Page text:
Many cultures have their own beliefs on how the earth came to be created. The Kumulipo (“Beginning-in-deep-darkness”) is the sacred creation chant of a family of Hawaiian alii, or ruling chiefs and takes many hours to be recited. Composed and transmitted entirely in the oral tradition, its two thousand lines provide an extended genealogy proving the family’s divine origin and tracing the family history from the beginning of the world.
Rather than believing that the dark is a bad place, Hawaiians think of it as a place of the ancestors, a space from which knowledge is birthed. In the Kumulipo, a universe of darkness moves steadily toward light and completion. Land rises from the ocean, lower life forms gather on the shore, and larger creatures begin to appear: fish, insects, birds, amphibians. This and the growth of forest plants and food plants precede the appearance of gods and men.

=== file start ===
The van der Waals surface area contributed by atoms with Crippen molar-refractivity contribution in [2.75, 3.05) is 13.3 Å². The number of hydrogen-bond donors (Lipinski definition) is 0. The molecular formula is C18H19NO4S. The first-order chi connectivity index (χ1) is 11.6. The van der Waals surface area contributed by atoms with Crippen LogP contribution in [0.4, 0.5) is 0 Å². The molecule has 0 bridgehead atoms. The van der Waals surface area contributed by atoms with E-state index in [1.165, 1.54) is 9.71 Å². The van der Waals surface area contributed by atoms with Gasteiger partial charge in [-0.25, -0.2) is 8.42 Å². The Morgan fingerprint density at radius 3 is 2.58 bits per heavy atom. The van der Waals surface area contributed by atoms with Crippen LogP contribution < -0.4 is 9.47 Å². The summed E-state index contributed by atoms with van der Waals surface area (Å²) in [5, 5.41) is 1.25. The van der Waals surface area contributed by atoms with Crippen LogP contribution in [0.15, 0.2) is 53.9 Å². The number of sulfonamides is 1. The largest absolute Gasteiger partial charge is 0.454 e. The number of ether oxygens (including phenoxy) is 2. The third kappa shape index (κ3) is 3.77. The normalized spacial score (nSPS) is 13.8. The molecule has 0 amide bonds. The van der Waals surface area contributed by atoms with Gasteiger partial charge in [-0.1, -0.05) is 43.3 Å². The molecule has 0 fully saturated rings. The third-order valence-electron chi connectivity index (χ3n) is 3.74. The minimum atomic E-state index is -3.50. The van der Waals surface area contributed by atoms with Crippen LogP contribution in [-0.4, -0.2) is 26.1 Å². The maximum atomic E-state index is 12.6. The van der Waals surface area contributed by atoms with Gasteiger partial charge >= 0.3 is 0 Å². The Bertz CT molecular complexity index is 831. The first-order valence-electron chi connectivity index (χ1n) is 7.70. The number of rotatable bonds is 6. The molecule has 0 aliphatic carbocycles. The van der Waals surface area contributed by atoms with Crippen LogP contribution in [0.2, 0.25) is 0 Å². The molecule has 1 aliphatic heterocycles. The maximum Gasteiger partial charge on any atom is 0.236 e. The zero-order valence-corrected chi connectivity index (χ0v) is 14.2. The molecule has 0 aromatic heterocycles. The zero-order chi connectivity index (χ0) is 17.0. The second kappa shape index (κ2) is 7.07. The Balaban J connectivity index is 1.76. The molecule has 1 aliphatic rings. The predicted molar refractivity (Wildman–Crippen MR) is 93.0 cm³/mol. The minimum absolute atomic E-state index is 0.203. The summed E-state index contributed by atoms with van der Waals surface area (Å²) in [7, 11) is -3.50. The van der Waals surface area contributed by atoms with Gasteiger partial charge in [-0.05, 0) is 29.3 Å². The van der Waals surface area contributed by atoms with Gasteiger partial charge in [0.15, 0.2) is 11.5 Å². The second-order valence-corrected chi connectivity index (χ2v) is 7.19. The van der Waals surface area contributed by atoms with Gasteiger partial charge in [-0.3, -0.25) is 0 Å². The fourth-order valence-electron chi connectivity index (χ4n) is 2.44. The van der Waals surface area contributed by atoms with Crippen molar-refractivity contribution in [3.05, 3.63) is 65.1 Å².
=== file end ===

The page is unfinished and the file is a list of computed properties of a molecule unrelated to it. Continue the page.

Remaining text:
It describes a complicated web of interrelationships between various plants and animals. The most massive portion of the chant is a genealogy, which enumerates thousands of ancestors of the Hawaiian royal family.